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Characteristics of variations in the ground magnetic field during substorms at mid latitudes.

Research output: Contribution to Journal/MagazineJournal articlepeer-review

<mark>Journal publication date</mark>1/09/2009
<mark>Journal</mark>Annales Geophysicae
Issue number9
Number of pages8
Pages (from-to)3421-3428
Publication StatusPublished
<mark>Original language</mark>English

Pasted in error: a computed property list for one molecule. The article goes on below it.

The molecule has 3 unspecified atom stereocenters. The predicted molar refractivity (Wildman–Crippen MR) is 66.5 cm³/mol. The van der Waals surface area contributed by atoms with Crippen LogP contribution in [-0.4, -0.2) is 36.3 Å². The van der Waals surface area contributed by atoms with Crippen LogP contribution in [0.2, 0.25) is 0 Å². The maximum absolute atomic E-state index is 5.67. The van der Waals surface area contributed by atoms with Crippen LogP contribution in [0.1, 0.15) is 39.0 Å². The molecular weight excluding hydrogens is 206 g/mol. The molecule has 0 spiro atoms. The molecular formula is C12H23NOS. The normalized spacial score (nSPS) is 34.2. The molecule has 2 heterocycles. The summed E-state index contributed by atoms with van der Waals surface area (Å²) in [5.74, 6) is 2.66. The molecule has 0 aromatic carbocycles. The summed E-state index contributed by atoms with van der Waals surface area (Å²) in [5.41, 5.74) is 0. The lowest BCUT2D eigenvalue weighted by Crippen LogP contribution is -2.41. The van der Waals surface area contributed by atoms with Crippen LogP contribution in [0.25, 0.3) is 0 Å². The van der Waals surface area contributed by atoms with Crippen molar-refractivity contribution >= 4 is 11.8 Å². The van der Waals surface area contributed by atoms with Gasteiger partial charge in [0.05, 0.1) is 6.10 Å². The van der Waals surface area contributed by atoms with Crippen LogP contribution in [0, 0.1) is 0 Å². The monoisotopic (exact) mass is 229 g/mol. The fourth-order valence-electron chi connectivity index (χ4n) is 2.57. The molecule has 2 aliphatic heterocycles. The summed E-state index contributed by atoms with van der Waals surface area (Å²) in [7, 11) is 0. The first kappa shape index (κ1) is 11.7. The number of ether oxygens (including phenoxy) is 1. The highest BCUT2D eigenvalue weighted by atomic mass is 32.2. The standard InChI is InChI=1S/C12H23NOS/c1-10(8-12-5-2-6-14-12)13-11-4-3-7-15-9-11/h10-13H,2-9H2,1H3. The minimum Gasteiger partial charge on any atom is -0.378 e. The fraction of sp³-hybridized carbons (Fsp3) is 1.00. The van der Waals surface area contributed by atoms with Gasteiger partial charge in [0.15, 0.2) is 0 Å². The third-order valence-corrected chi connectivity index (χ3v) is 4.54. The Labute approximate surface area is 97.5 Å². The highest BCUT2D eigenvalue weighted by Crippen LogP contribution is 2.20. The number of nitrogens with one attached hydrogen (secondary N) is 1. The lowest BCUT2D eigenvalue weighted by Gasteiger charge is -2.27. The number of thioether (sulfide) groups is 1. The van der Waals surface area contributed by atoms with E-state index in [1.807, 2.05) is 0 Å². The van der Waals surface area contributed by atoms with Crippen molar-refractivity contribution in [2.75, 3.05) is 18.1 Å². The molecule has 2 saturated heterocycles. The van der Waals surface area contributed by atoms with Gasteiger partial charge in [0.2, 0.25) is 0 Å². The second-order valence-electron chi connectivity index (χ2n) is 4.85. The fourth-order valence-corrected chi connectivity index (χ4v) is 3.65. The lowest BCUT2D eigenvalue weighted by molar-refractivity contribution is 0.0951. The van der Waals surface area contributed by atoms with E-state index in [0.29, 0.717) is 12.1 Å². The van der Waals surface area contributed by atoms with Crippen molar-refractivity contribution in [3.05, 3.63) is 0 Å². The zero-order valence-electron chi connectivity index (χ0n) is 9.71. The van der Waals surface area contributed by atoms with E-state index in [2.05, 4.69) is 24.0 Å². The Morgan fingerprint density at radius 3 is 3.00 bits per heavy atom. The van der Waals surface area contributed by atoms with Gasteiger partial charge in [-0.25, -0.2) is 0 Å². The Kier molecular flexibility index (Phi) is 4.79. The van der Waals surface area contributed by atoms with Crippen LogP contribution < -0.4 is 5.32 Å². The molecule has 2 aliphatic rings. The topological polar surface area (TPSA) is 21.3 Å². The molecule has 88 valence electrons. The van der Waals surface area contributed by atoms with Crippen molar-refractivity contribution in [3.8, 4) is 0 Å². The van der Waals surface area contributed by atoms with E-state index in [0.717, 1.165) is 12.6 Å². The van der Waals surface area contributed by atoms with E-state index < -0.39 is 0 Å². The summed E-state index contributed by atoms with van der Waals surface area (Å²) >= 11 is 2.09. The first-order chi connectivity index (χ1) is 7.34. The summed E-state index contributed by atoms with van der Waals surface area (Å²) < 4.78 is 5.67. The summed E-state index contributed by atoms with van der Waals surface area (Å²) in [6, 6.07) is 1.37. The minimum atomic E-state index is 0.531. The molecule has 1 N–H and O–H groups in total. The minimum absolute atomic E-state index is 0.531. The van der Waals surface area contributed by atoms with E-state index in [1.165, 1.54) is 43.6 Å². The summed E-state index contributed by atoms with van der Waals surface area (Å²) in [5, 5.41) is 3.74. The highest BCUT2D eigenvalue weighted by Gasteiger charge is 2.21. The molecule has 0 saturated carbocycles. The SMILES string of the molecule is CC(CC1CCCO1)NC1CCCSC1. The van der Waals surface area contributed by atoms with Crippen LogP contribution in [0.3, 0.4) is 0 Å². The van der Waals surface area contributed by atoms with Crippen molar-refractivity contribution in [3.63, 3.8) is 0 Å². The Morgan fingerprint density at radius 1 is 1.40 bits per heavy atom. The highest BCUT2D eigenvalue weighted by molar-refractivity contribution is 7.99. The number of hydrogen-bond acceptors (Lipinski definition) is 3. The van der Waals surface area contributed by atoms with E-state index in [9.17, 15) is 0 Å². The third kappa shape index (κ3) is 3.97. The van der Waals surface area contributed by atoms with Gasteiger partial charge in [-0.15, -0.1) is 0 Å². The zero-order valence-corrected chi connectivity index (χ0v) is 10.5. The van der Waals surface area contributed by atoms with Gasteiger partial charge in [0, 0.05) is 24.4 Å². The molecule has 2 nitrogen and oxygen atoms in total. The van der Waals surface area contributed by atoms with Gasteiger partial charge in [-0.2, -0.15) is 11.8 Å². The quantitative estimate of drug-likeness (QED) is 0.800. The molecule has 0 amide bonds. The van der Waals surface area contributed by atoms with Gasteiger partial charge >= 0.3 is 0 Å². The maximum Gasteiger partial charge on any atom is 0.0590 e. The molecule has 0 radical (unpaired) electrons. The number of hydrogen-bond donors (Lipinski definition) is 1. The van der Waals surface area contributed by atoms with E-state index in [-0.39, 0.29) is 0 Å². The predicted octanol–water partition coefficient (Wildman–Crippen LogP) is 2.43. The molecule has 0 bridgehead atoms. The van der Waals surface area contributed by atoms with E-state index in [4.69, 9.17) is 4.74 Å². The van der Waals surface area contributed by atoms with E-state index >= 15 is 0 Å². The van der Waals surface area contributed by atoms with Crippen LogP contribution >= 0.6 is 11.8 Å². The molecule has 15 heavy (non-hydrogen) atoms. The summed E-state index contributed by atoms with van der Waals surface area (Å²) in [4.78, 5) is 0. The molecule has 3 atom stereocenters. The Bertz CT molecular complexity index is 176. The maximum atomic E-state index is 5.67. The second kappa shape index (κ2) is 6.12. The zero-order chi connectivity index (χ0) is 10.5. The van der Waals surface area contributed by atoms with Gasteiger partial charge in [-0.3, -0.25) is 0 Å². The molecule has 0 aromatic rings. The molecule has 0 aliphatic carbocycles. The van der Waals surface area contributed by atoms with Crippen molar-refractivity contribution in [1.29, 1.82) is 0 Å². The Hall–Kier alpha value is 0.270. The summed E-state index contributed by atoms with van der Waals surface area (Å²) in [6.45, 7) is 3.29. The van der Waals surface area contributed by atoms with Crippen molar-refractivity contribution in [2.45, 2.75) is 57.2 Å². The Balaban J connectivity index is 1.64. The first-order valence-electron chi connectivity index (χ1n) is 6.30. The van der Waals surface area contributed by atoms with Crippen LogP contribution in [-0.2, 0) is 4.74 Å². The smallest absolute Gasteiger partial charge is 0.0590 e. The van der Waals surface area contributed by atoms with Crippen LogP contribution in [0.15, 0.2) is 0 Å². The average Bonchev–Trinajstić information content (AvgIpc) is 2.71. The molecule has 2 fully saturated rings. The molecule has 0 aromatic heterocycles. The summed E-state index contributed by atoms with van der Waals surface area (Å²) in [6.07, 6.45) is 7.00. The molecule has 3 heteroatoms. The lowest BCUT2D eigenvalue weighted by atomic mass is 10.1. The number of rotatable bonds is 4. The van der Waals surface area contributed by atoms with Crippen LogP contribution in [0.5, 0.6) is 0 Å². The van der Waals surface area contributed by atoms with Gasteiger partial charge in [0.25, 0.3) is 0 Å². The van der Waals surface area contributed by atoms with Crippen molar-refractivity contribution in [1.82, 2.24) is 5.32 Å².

Substorms are known to cause geomagnetically induced currents (GIC) in power transmission lines through variations in the ground magnetic field. An improved knowl- edge and understanding of how the different phases of sub- storms affect the ground magnetic field will ultimately help to better understand how GIC arise. Although usually as- sociated with high latitude power transmission networks, GIC potentially pose a risk to mid latitude networks such as the UK’s National Grid. Using a list of substorm expan- sion phase onsets derived from auroral observations by the IMAGE-FUV satellite, this study examines 553 individual onsets. In order to cover mid latitudes, ground magnetome- ter data from the UK Sub-Auroral Magnetometer Network (SAMNET) are exploited. These high time resolution (5 s) data are used to study the ground magnetic field for an hour after onset, in particular the time derivative of the horizon- tal magnetic field, H . The data covers the period from 2000 to 2003 (just after solar maximum). Results are compared with a previous study of magnetic field variations at higher latitudes, using data with a much lower (1 min) cadence dur- ing substorms identified from geomagnetic indices during a period just after solar minimum.